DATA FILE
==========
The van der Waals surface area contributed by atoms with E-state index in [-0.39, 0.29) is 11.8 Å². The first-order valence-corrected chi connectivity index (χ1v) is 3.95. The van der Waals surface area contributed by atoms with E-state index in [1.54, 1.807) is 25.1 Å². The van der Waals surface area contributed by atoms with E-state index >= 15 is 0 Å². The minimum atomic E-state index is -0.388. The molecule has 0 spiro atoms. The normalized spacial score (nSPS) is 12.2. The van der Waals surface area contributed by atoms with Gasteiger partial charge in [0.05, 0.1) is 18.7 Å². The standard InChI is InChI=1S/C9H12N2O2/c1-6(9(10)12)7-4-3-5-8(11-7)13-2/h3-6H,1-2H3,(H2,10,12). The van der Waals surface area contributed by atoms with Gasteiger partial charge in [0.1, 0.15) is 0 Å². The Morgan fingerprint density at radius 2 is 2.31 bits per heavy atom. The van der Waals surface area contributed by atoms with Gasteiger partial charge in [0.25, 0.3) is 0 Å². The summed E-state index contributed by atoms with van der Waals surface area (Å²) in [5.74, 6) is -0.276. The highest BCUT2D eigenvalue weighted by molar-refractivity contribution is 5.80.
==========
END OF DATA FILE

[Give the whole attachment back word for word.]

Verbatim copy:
The van der Waals surface area contributed by atoms with E-state index in [-0.39, 0.29) is 11.8 Å². The first-order valence-corrected chi connectivity index (χ1v) is 3.95. The van der Waals surface area contributed by atoms with E-state index in [1.54, 1.807) is 25.1 Å². The van der Waals surface area contributed by atoms with E-state index >= 15 is 0 Å². The minimum atomic E-state index is -0.388. The molecule has 0 spiro atoms. The normalized spacial score (nSPS) is 12.2. The van der Waals surface area contributed by atoms with Gasteiger partial charge in [0.05, 0.1) is 18.7 Å². The standard InChI is InChI=1S/C9H12N2O2/c1-6(9(10)12)7-4-3-5-8(11-7)13-2/h3-6H,1-2H3,(H2,10,12). The van der Waals surface area contributed by atoms with Gasteiger partial charge in [0.1, 0.15) is 0 Å². The Morgan fingerprint density at radius 2 is 2.31 bits per heavy atom. The van der Waals surface area contributed by atoms with Gasteiger partial charge in [0.25, 0.3) is 0 Å². The summed E-state index contributed by atoms with van der Waals surface area (Å²) in [5.74, 6) is -0.276. The highest BCUT2D eigenvalue weighted by molar-refractivity contribution is 5.80.